I can’t recall exactly why, when I decided to start a blog over the holiday break in December 2006, I put my real name on it. I think I had some vague, naïve sense that attaching my own name to my online writing would hold me accountable to some degree of professionalism and quality. I do know that I was operating under the assumption that no one would ever read the damn thing, anyway.
Then I started writing about evolutionary biology, which is what I actually do for a living. My dissertation advisor somehow found the blog, and decided that it meant I should take charge of building a website for my University’s hosting of the Evolution Meetings—which is probably the point at which Shit Got Real.
I devoted a page on the site to aggregating blog posts about the conference, including several of my own. I set up a Twitter feed for the conference, and started a personal account for good measure. This was the equivalent, in HTML and RSS feeds, of jumping up and down in front of the entire international body of my colleagues and saying “hey, look! I have a blog!”
And this turned out better than I had any right to expect. The same year as the Evolution meetings, one of my posts won me a trip to ScienceOnline 2010, where I made some of my first contacts in the broader community of popular science writers. I’ve landed a couple guest posts at the Scientific American website, and gotten pieces included in print collections of online science writing. As I was wrapping up my Ph.D., I talked some grad school buddies into joining me at a new group blog, Nothing in Biology Makes Sense!, and on the strength of that site’s success, I was offered the job of managing The Molecular Ecologist, the blog for the journal Molecular Ecology. Just in this past year, my online contacts among gay, lesbian, trans* and queer scientists came together to help with a study of sexual identity in scientific careers—I’m currently writing up the first results for publication.
Writing, outreach, and interacting with my colleagues online have been major parts of my professional development as a scientist. Blogging is all over my CV, in a dedicated section of my teaching statement, and in every “broader impacts” section of every grant proposal I’ve written in the last three years. At this point, I genuinely cannot imagine how I would do some of the most basic functions of science—finding interesting new papers, reading what other people think of research results, learning new analyses and programming tricks, communicating my own thoughts and results—without online media.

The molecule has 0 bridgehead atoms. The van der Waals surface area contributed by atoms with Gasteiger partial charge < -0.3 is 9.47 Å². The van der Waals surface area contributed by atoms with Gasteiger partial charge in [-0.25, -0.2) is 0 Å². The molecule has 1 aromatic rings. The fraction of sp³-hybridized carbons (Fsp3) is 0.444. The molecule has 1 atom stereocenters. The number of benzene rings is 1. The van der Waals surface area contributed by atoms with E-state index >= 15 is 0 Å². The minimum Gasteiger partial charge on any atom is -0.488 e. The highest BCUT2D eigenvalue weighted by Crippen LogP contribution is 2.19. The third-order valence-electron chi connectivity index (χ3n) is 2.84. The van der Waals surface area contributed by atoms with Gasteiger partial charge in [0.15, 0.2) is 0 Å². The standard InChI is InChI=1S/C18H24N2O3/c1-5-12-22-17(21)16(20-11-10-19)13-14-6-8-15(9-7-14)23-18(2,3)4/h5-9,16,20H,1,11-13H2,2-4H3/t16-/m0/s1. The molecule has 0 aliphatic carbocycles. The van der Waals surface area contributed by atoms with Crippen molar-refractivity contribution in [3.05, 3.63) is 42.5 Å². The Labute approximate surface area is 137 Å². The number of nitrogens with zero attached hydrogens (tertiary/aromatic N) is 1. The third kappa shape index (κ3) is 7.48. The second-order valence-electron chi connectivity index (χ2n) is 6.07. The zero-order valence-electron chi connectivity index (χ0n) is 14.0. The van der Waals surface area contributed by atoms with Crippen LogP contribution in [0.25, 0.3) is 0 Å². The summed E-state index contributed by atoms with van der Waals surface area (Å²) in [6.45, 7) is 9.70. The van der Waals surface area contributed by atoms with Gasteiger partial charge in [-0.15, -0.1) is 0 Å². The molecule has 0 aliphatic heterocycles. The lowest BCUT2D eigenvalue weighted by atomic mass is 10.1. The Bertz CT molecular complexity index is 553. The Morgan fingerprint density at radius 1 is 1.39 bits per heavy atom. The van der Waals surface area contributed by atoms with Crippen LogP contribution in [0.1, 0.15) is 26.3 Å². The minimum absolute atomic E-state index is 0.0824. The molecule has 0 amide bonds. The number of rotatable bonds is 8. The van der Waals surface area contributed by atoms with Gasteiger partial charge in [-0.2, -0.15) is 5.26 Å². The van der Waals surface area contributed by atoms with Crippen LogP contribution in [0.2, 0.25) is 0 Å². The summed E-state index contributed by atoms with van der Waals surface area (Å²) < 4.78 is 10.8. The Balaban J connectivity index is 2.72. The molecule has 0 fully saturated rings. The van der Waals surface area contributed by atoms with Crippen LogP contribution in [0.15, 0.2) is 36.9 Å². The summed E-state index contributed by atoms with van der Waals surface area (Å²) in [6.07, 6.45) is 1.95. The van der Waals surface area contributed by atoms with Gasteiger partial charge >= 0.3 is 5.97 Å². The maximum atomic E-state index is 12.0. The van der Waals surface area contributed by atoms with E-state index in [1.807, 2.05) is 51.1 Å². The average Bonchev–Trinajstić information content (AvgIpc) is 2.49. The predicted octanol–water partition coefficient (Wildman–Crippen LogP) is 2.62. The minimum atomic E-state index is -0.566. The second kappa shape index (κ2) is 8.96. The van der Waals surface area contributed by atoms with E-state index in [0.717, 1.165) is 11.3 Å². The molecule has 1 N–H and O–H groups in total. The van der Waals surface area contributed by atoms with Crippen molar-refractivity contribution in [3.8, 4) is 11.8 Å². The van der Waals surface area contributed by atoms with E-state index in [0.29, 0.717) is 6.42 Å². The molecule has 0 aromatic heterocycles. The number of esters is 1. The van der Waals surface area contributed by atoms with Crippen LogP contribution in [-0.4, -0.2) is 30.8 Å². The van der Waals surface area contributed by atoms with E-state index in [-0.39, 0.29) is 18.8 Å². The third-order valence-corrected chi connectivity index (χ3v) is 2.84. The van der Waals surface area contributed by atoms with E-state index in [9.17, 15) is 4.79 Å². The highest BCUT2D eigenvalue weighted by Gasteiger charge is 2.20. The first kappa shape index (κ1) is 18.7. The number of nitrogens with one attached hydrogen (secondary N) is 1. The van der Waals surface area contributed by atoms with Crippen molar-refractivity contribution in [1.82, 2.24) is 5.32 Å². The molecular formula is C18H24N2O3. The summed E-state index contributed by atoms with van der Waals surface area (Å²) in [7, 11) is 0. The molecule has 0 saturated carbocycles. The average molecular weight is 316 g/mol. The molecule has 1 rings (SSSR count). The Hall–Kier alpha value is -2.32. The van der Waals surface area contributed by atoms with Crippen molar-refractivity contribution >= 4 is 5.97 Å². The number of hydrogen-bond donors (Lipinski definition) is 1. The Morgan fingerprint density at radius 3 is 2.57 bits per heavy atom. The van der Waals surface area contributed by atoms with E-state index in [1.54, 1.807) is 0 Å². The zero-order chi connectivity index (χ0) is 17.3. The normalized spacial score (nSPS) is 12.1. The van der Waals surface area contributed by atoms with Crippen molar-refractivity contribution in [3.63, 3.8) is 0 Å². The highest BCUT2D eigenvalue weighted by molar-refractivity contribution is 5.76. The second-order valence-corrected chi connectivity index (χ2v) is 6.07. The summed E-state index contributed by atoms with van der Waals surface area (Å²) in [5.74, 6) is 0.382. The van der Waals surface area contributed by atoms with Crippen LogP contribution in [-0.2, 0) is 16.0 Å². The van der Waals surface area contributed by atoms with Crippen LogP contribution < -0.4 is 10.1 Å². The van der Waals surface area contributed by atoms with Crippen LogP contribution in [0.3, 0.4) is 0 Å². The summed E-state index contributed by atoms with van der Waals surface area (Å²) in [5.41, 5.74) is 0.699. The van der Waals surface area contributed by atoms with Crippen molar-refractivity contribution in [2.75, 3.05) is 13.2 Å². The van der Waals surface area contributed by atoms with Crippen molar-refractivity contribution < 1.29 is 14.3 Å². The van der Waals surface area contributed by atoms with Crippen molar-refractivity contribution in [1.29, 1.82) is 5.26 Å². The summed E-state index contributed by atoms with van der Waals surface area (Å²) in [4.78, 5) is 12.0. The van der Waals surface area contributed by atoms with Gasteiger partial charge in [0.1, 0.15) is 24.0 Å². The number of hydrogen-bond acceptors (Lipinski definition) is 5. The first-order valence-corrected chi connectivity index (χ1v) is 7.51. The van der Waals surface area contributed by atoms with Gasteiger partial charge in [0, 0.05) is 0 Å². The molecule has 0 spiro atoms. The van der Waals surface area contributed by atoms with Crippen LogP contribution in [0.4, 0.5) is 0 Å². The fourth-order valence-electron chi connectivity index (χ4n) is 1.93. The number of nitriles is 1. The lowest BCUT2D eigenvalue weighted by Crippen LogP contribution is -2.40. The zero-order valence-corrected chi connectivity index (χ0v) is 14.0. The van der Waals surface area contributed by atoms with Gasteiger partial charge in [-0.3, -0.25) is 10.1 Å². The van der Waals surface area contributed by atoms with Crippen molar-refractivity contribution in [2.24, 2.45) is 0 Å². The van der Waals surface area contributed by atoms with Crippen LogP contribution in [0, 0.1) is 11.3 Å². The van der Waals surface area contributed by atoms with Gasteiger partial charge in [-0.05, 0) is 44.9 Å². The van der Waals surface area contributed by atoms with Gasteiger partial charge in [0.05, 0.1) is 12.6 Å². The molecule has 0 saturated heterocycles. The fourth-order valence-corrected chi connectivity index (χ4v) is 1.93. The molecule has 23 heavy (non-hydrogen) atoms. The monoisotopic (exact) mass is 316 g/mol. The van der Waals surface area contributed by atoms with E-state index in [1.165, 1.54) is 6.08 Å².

When I was a graduate student, my blog was a way to try my hand at science outreach with a low bar to entry—did I have time to write a few paragraphs about an interesting new journal article this week? Now it’s a (still, I think) relatively novel, demonstrable strength I have to offer in my hunt for funding and faculty positions. But most of this would be inaccessible if I wrote under a pseudonym.
What’s more, even if I toyed with the idea of restarting under an assumed name, I can’t think of much that I’d do differently—more cussing, maybe? (I do about as much as I want to already.) More sniping at bad science? (Really, where would I find the time?) I suspect that my profile—youngish gay biologist with a thing for species interactions, a distaste for sloppy evolutionary storytelling, and a stylistic crush on David Foster Wallace—would out me.
I’m keenly aware that there are risks in putting my real name and face all over the Web, attached to a years-long blog archive and thousands of offhand, 140-character remarks—including not infrequent mention of the fact that (surprise!) I’m gay. Some of the risks, I’m privileged to evade. As gender-conforming white dude, I generally don’t have to worry about attracting stalkers, or field the relentless harassment that women often deal with in online settings, and (I think) I’m allowed some social space to “raise hell.” Some of the risks I minimize to the degree that common sense and my own technical chops let me. I think I mostly keep things professional on Twitter—as professional as I keep things in the lab, anyway—and my Facebook profile is (I think) pretty well locked down.
And finally, I’ve decided that some of the risks aren’t really risks: If a faculty search committee looks at my online record and says, “there’s no way we can hire this guy,” then I think I probably don’t want that job anyway.Read more by Jeremy Yoder! He recently did a round-up of 2013 in several posts including “Science Online Year’s End Edition“, “2013 By The Numbers“, and “2013 By The Books.” This post can also be found here, on Jeremy’s blog.
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